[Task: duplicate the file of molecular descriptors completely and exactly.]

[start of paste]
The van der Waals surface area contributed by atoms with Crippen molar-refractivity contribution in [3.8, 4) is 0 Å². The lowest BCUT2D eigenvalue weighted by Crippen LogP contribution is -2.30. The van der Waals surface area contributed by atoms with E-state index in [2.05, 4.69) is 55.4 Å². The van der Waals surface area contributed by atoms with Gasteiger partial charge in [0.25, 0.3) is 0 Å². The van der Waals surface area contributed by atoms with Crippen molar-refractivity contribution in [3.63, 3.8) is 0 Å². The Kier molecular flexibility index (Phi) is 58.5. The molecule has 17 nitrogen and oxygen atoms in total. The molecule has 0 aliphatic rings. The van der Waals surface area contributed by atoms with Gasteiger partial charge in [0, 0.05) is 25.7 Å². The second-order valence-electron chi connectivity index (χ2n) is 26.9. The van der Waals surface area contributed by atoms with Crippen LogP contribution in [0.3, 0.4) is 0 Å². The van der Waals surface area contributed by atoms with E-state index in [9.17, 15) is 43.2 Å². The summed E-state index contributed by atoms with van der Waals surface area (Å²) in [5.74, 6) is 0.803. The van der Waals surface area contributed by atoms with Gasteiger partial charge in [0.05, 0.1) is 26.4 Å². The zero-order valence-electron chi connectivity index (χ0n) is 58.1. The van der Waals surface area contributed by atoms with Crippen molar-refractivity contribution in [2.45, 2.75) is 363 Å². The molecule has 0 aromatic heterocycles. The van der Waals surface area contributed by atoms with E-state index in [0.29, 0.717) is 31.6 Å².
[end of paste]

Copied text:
The van der Waals surface area contributed by atoms with Crippen molar-refractivity contribution in [3.8, 4) is 0 Å². The lowest BCUT2D eigenvalue weighted by Crippen LogP contribution is -2.30. The van der Waals surface area contributed by atoms with E-state index in [2.05, 4.69) is 55.4 Å². The van der Waals surface area contributed by atoms with Gasteiger partial charge in [0.25, 0.3) is 0 Å². The van der Waals surface area contributed by atoms with Crippen molar-refractivity contribution in [3.63, 3.8) is 0 Å². The Kier molecular flexibility index (Phi) is 58.5. The molecule has 17 nitrogen and oxygen atoms in total. The molecule has 0 aliphatic rings. The van der Waals surface area contributed by atoms with Gasteiger partial charge in [0, 0.05) is 25.7 Å². The second-order valence-electron chi connectivity index (χ2n) is 26.9. The van der Waals surface area contributed by atoms with Crippen LogP contribution in [0.3, 0.4) is 0 Å². The van der Waals surface area contributed by atoms with E-state index in [9.17, 15) is 43.2 Å². The summed E-state index contributed by atoms with van der Waals surface area (Å²) in [5.74, 6) is 0.803. The van der Waals surface area contributed by atoms with Gasteiger partial charge in [0.05, 0.1) is 26.4 Å². The zero-order valence-electron chi connectivity index (χ0n) is 58.1. The van der Waals surface area contributed by atoms with Crippen molar-refractivity contribution in [2.45, 2.75) is 363 Å². The molecule has 0 aromatic heterocycles. The van der Waals surface area contributed by atoms with E-state index in [0.29, 0.717) is 31.6 Å².